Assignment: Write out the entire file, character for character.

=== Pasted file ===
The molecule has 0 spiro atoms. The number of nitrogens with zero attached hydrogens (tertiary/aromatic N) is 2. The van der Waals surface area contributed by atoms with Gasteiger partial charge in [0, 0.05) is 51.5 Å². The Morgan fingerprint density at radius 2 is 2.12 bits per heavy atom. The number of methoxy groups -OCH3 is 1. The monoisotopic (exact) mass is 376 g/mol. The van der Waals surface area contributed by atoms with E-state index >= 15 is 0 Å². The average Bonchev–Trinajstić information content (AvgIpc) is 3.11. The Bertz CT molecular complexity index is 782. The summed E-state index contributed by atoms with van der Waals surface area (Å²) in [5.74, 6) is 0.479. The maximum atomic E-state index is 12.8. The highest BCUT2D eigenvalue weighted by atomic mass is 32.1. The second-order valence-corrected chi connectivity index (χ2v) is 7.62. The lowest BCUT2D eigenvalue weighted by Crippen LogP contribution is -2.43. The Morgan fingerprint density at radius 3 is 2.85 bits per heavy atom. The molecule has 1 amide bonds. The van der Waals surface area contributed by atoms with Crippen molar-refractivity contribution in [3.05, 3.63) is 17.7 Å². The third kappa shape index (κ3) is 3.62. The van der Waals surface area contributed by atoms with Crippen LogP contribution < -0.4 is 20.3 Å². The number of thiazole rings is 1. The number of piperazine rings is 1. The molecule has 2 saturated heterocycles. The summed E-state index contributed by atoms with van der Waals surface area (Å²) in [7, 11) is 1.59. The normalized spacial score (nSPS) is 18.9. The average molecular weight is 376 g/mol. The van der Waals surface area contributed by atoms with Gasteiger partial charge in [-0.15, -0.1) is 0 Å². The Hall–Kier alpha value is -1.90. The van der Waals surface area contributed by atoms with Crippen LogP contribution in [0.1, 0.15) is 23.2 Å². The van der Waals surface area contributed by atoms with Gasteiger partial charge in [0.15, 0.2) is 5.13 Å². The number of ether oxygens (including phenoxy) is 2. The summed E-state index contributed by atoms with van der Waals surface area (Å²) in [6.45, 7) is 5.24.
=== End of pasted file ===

The molecule has 0 spiro atoms. The number of nitrogens with zero attached hydrogens (tertiary/aromatic N) is 2. The van der Waals surface area contributed by atoms with Gasteiger partial charge in [0, 0.05) is 51.5 Å². The Morgan fingerprint density at radius 2 is 2.12 bits per heavy atom. The number of methoxy groups -OCH3 is 1. The monoisotopic (exact) mass is 376 g/mol. The van der Waals surface area contributed by atoms with E-state index >= 15 is 0 Å². The average Bonchev–Trinajstić information content (AvgIpc) is 3.11. The Bertz CT molecular complexity index is 782. The summed E-state index contributed by atoms with van der Waals surface area (Å²) in [5.74, 6) is 0.479. The maximum atomic E-state index is 12.8. The highest BCUT2D eigenvalue weighted by atomic mass is 32.1. The second-order valence-corrected chi connectivity index (χ2v) is 7.62. The lowest BCUT2D eigenvalue weighted by Crippen LogP contribution is -2.43. The Morgan fingerprint density at radius 3 is 2.85 bits per heavy atom. The molecule has 1 amide bonds. The van der Waals surface area contributed by atoms with Crippen molar-refractivity contribution in [3.05, 3.63) is 17.7 Å². The third kappa shape index (κ3) is 3.62. The van der Waals surface area contributed by atoms with Crippen LogP contribution < -0.4 is 20.3 Å². The number of thiazole rings is 1. The number of piperazine rings is 1. The molecule has 2 saturated heterocycles. The summed E-state index contributed by atoms with van der Waals surface area (Å²) in [7, 11) is 1.59. The normalized spacial score (nSPS) is 18.9. The average molecular weight is 376 g/mol. The van der Waals surface area contributed by atoms with Gasteiger partial charge in [-0.15, -0.1) is 0 Å². The Hall–Kier alpha value is -1.90. The van der Waals surface area contributed by atoms with Crippen LogP contribution in [0.1, 0.15) is 23.2 Å². The van der Waals surface area contributed by atoms with Gasteiger partial charge in [0.15, 0.2) is 5.13 Å². The number of ether oxygens (including phenoxy) is 2. The summed E-state index contributed by atoms with van der Waals surface area (Å²) in [6.45, 7) is 5.24.